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  18. Good afternoon. I’m late today on commenting and I wouldn’t tell what I was doing because, like Edith, I don’t want to incriminate myself. In fact, I have already said too much. My answer is that you shouldn’t ask me that question because I don’t anything crime, do I?

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    1. Someone stole the words know and about from my last sentence which should end with “I don’t know anything about crime, do I?”

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    2. Hey, why does everyone keep mentioning MY name? Have I really inspired so many of you to a life of crime?

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  19. This is such a universally (well, almost unversally) honest, moral and haunted-by-potential-guilt bunch. It’s difficult for us to even contemplate crime. I think that’s one reason that we all get along so well.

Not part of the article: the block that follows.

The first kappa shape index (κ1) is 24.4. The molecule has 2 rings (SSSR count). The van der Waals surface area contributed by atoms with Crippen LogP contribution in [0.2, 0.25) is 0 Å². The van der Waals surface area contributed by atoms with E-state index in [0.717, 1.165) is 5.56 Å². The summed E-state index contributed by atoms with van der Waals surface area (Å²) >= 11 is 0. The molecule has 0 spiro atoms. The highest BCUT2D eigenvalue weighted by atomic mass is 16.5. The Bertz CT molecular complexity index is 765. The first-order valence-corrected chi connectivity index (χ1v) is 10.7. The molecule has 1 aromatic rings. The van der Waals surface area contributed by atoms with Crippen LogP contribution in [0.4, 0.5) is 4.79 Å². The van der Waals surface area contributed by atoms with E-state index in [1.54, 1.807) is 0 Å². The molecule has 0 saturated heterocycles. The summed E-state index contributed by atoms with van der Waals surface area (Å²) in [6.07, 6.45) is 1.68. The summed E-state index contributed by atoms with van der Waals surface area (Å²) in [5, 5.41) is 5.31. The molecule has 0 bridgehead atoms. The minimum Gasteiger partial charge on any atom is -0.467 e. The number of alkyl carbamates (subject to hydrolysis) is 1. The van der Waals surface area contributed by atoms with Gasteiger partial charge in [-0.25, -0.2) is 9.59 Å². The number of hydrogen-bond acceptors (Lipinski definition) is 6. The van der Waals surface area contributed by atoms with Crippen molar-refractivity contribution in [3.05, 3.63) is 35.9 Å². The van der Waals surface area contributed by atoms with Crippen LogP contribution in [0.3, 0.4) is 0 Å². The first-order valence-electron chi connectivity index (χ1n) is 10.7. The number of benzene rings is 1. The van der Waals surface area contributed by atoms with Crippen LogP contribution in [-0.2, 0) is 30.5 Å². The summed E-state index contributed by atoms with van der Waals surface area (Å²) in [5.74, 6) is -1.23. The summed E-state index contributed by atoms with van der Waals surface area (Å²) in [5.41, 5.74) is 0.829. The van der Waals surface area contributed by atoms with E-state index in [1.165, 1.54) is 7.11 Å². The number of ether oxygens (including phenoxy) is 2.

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  20. As Lisa points out I fit in well here and would have a difficult time actually engaging in criminal behavior. Occasionally I do admire the chutzpah of an offender. Earlier this week in Philadelphia there was an incident of road rage. It ended when one driver pulled a crossbow on the other. Although the would-be archer never fired he was arrested for making threats with a weapon.